# Retroanalysis

I show here my more elaborate retroanalysis compositions, and a simple retractor. Retroanalysis is also seen in the series of Last-move problems in Grasshopper Chess.

G. P. Jelliss, F298
The Problemist March-April 1975
(solution July-August 1975 p.549)
Grasshoppers are promoted pawns. All moves but one G-move have been between squares of the same colour. (a) What was the odd move? (b) Where were the Rooks captured? (c) What was the last move?

## Monochrome Play with Grasshoppers

The idea of monochrome play, which I discovered in composing this Fairy Retro with Grasshoppers, was later taken up by other composers in the form of ‘Monochrome Chess’ in which the rule is taken as a fixed law. This leads to complex retroanalytical possibilities, and to strange positions, where for example the kings can stand on adjacent squares of opposite colour without checking. However, the idea in the form in which I intended it, i.e. as a condition on play rather than a law, has not hitherto been taken up in other compositions.

This composition grew out of the simple initial observation that a black Grasshopper placed on g1, between white King and Rook, with the white pawns still in place on efgh2, could only escape via d1, since the other moves to e3 and g3 check the white King.

Solution: (a) The odd move was Gg1-d1. (b) Rooks taken: a8-e6, h8-h8, a1-g3, h1-h5. (c) Last move Gf7×Rh5‡.

Analysis: No knight has moved. Ps that promote must make at least 4 captures en route. WK has escaped from e1 by 00 after Bf1 and Ng1 were captured. Last move must have been Gf7×h5‡. This last captured man plus Bf1 and 6 visible white men leave 8 that were captured by the 2 black Ps that promoted to Gs, including Ng1. Since both black Gs are on white squares, the G that appeared at g1 must have made the one colour-change move, and it must have gone to d1 to avoid checking the WKe1. Nb8 was captured by promoted black-square G or Q before Ra8 got out to become one of the other white P captures (on way to g8) so Rh8 died at home. Each R is restricted to a quarter of the squares of the board.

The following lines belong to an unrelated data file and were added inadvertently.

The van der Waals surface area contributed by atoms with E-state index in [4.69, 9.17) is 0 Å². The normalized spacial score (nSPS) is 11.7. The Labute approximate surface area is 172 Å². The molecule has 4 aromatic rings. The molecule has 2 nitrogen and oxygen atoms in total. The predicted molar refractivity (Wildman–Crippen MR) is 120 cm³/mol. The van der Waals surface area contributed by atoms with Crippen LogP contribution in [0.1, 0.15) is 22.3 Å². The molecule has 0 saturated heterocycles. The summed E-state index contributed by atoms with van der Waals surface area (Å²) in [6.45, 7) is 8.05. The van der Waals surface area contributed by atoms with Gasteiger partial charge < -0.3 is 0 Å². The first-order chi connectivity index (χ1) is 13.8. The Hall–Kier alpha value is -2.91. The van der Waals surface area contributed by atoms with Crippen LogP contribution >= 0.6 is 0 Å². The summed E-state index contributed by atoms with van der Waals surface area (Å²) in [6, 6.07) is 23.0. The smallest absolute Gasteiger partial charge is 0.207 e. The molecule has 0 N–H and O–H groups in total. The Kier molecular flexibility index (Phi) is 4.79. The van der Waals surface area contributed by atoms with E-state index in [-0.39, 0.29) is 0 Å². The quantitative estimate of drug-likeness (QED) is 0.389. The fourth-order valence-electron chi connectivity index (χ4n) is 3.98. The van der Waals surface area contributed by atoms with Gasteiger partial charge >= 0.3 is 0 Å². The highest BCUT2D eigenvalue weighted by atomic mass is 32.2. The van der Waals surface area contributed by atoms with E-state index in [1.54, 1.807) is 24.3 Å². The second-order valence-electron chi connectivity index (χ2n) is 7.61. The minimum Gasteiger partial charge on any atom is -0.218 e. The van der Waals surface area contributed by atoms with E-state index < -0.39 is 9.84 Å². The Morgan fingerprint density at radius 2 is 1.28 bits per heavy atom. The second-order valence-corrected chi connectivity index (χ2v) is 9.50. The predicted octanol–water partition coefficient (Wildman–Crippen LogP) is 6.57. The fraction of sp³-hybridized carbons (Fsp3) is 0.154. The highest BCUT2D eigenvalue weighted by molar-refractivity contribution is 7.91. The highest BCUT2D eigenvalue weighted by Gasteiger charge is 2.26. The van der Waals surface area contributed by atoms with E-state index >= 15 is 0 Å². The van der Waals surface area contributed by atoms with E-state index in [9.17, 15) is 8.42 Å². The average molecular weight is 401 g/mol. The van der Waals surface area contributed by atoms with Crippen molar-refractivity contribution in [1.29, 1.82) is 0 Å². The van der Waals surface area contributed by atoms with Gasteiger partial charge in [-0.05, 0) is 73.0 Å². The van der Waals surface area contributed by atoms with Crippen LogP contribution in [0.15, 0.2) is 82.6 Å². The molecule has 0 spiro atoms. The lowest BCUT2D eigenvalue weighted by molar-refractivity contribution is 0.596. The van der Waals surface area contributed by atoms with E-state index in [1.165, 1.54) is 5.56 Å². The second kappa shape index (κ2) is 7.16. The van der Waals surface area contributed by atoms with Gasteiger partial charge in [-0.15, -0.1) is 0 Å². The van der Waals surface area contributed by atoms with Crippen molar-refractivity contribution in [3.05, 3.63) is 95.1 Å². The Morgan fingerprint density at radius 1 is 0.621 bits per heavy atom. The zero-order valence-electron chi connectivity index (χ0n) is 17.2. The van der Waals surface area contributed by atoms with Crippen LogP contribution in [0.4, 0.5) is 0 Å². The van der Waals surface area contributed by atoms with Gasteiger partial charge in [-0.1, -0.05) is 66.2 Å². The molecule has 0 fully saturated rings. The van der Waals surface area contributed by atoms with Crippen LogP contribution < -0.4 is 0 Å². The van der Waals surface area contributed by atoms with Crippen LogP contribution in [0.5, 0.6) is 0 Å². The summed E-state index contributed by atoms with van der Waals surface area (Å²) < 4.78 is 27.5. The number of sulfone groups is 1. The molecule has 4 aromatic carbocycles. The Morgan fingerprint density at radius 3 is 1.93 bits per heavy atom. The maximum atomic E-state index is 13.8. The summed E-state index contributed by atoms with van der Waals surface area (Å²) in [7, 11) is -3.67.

Comments: "Very fine retro with many hidden points" (J.D.Beasley). "Very beautiful, fully justifies its ad hoc stipulation" (R.Peele). "Colour-bar adds a new dimension. Not often one can prove Pa4×b4 e.p. occurred with all the nearby squares now unoccupied" (C. R. Flood). Prize in Fairy Retro Award (November-December 1977, p.181). "A profound and difficult study in an entirely new medium. The monochrome rule transforms normal retro reasoning and introduces a new basis for e.p. uncapture" (D. Nixon).

G. P. Jelliss, F521R
The Problemist Nov 1979 p.369
(solution Mar 1980 p.26)